As such a formidable tool, visual stimuli have played an important role in both publicity and advertising (propaganda), and other forms of public art-different parts of society at different points have created art to send messages, or created art to demonstrate the beauty, the potential, or the ugliness of something. While public art exists in many incarnations, from the seemingly innocuous logo to the graffiti at the bus stop to the almost universally-identifiable swastika or cross, its careful manipulation and is an extraordinarily powerful political and economic tool. The advertising industry has capitalized on art's flexible nature, and makes billions annually off our susceptibility to the visual.
Images have a long history of manipulation and an important role in propaganda. From the US Army's famous War Bonds posters of World War II to Maoist propaganda, images have been used for hundreds of years to send powerful political messages to the world's illiterate masses. The media, famous for its use of photography, has successfully changed the course of wars, stirred public opinion, ignited arguments, and evoked sympathy through skillful manipulation of images. The US Army's innovative use of artistic images and paintings raised more than XXX in War Bonds between 194 and 194 One particular poster shows a valiant nurse in a bloodstained uniform cradling a wounded soldier; in the background a fascist monster with cunningly painted green eyes lurks. The monster-in reality, probably a German soldier as young, poorly-educated, and confused as our own-is depicted as subhuman, a creature whose only purpose is to thwart American democracy and to kill our men in uniform. The artist's use of color, context, and detail carefully and clearly fulfills his social purpose: if the Average American Citizen wants to keep these terrible killers off of our shores, he must purchase War Bonds. The War Bonds posters, thanks to this artist and a handful of others, were extremely successful. JC Lenneydecer, iconic poster illustrator during WWII, used powerful, quotidian images such as the Boy Scout to evoke feelings of patriotism and good (ER1). The images portrayed in these pieces of public art were stimulating, convincing, and terrifyingly real.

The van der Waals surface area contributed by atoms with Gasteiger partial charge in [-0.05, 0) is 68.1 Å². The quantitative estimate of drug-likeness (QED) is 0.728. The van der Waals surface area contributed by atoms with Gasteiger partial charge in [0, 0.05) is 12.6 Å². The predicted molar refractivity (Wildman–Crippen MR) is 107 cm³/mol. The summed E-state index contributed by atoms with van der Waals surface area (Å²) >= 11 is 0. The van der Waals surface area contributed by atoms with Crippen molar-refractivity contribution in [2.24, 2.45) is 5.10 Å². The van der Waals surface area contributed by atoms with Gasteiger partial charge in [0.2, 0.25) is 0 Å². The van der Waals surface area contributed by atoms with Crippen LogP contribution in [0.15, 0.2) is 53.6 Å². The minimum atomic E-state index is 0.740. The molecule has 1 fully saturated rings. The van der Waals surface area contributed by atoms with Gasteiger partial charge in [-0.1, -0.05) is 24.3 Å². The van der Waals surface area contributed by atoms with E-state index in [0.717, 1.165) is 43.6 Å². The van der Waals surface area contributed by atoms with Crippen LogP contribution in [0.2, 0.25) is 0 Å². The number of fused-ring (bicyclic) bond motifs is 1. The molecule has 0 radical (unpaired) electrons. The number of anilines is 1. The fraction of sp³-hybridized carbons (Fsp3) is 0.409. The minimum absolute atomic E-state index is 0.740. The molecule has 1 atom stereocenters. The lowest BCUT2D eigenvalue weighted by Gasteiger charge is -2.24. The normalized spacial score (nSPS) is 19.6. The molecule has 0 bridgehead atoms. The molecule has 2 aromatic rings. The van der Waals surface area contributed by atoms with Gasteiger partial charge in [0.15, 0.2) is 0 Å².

Likewise, the image of the American icon 'Uncle Sam' grew to represent something much greater than art. Although the government did not formally assimilate the image of Uncle Same until the 1950s, it had already become a pivotal part of the average citizen's conception of the government (Ketchum vii). The personifcation of this figure helped to make him that much more 'real', a presence to which one must respond as if one were responding to one's uncle.
Conversely, art provokes understanding of our own surroundings; art assists us with defining our sense of place. The cultural icons with which we surround ourselves are largely artistic, and largely specific to our parts of the world. In the United States we are intimately familiar with a thousand small logos, each of them carefully designed to be both visually appealing and to fulfill a certain purpose. We see this art every day in something as commonplace as a the Greenpeace logo, showing the Tree of Life, or the Nike logo, a constant reminder for one to be all that he can be. We look